Common name: Elemi Coeur (an Elemi essential oil fraction)
Botanical name: Canarium luzonicum
Odour Note: Citrus
Pyramid Note: Top
Blends well with: cardamon, cinnamon, clove, frankincense, lavender, lemon, lemongrass, myrrh, nutmeg and rosemary (Quinessence)
The elemi resinoid on the other hand has the spicy peppery and woody-grassy facets more pronounced making it pair perfectly with pepper, woods (patchouli and vetiver especially), and sweet grass… (Perfume Shrine)
Chemical components: terpineol, elemicine, elemol, dipentene, phellandrene and limonene (Esoteric Oils)
The clear yellow liquid has a thin rather than thick consistency and it surprises with its lemony “clean” aspects which are exotic, yet fresh. This is accountable to limonene (a prime lemon molecule) that comprises more than half of the fragrant constituents of the material make-up. The odor profile of elemi is akin to a dill pickle, with a peppery and fennel facet, discernible citrus piquancy, but less tart than expected from that reference. For those reasons elemi oil blends perfectly with notes that share this uplifting fresh quality within their bouquet, be it materials classified as “aromatic” (such as lavender, clary sage and rosemary) or those in the “resinous fresh” category (such as frankincense—which also shares a lemony top-note—and myrrh). It has long being used to extend citrus products thanks to its higher resistance to heat. (Perfume Shrine)
Their nose: rose spicy marine berry peppery peony (TGSC)
At approximately 2%, it brings a very fresh, zesty, pink berry, pepper and peony top note to modern floral bouquets. (Robertet via TGSC)
My nose: The opening of Elemi Coeur is lemony, citrusy, high-pitched, cool, tangy, tart, fresh, incense-y too, clean, polished, thin, bracing and alert. Then 15min later it becomes very thin, reminding me of wood polish, lemon, citrus, simplistic, it seems stripped bare, luminous and zippy in character. 30min and it seems to evolve into a layer of transparency, a minimalism that is balmy and lemony, uplifting yet cautiously playful. At times it’s fizzy and a bit hollow like an echo of the Elemi resin. It begins to fade rather quickly around 45min becoming a veneer of polished politeness. Composure is what it represents to me now, succinct and smooth. It retains its lemony, tartness, but seems to have lost most of its bite, feeling more like a sip of warm lemonade on a hot day. At the 1hr mark I sense a cleansing quality about this oil as it clears my senses with a deep breath. Fresh, breezy, refined and tense although it’s light the movement is unexpectedly slow and not scattered. 2hrs later is’s still very thin, the fading has slowed down now, evolving into the dry down inch by inch, what struck me was that I was able to perceive this movement and yet it remained invigorating and light. 3hrs and all I get is one of it’s main chemical components, terpineol, it’s literally screaming this note, coming across a bit more shrill, citrusy, tart and sour. After 7hrs the evaporation has sped up again and now I can pick out a spice, not sure which one but one used in curry; I smell commonalities with Ambrette seed eo., too. It seems to be getting stale, paler and milder. I have to blow on it a few times at 10hrs to wake it up, there’s still life left on the strip, and I can pick out the citrus, lemony quality floating around. There is a twiggy texture to it now and it’s not holding up well, quite honestly it seems to be falling apart structurally during the dry down, becoming much more vague. The final evaluation at 24hrs and the lemon note has just about disappeared but it still smells like Elemi, so it pulled itself together in the basenotes to reflect the core attributes of the Elemi resin.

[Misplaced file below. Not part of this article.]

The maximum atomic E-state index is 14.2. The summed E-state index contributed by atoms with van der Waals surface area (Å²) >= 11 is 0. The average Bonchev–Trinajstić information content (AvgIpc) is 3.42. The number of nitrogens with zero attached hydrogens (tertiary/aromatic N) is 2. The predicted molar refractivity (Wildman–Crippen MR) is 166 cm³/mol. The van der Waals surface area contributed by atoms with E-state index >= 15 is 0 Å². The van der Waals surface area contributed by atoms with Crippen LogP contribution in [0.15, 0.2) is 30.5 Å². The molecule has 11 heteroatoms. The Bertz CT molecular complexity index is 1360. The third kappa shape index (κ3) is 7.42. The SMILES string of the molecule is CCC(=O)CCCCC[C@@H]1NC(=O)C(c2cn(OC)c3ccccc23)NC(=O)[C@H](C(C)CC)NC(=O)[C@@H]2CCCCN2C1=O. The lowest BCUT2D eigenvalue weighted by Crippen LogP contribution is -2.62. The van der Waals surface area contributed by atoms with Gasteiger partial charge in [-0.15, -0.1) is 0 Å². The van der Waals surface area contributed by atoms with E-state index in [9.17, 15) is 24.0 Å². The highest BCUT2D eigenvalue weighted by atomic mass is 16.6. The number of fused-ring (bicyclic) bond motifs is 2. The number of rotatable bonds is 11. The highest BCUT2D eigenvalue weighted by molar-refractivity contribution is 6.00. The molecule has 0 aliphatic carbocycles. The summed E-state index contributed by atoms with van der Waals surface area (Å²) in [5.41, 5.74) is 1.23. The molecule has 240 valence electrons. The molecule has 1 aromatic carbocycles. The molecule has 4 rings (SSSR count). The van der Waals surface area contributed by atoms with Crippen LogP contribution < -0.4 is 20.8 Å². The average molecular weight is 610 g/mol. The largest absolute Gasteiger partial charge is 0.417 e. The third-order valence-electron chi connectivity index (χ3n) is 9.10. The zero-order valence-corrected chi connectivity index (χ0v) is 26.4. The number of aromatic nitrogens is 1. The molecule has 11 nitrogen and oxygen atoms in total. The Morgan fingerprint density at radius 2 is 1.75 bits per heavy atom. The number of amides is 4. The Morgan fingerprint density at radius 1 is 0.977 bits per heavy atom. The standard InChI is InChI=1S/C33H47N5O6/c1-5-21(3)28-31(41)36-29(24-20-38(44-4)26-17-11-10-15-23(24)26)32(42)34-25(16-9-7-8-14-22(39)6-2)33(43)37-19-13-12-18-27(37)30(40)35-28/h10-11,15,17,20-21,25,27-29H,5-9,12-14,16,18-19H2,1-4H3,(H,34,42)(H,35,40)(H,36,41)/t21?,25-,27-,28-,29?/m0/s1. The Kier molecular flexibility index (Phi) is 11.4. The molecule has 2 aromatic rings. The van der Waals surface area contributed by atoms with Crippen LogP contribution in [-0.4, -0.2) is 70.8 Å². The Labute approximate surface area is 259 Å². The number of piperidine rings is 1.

Right! So that’s all for today, I hoped you liked the introduction to Elemi Coeur essential oil and can find wonderful uses for it in your perfumer palette.
Have a lovely day!